The Gevulot network stands out with its innovative dual-node architecture, specifically designed for efficient proof generation and verification. The two primary node types are provers and validators. On a high level, users broadcast workloads, validators process transactions, provers complete proving workloads, and validators verify proofs and order them into blocks.
The unique feature of Gevulot is that it allows for centralized equivalent proving performance, while providing the high liveness and availability guarantees common in decentralized networks. It does this by allowing users to specify their desired amount of redundancy and leveraging the efficient verifiability of zero-knowledge proofs. Gevulot also leverages maximum parallelization of computation at both the node and network levels. This parallel processing capability significantly boosts the network's efficiency and scalability. It allows nodes to run multiple provers and verifiers simultaneously, so the network as a whole can handle various provers working on distinct proofs.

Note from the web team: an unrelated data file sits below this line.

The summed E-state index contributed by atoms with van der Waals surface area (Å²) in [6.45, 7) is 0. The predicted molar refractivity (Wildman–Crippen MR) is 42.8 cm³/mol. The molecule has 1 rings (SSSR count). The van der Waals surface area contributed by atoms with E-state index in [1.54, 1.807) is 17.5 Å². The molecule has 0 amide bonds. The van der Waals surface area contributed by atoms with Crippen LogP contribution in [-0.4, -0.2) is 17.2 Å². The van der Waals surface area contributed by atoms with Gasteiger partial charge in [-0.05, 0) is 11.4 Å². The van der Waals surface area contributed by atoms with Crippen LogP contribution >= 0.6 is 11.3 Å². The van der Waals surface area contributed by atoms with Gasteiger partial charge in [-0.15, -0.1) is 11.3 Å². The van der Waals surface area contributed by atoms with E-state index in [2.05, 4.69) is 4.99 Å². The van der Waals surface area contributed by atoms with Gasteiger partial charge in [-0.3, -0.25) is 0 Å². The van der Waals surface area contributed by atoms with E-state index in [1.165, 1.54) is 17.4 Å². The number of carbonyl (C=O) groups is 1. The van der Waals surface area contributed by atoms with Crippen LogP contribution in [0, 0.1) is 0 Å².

Proofs are generated through a user-configurable subset of prover nodes, which are then verified by a predefined subset of validators. The network's design promises several advantages, including liveness guarantees, higher censorship resistance, lower and predictable fees, and efficient workload distribution among multiple provers.
Note: In the future, we anticipate the addition of new node types, such as full nodes that do not validate transactions but only verify proofs and re-execute replicated state transitions.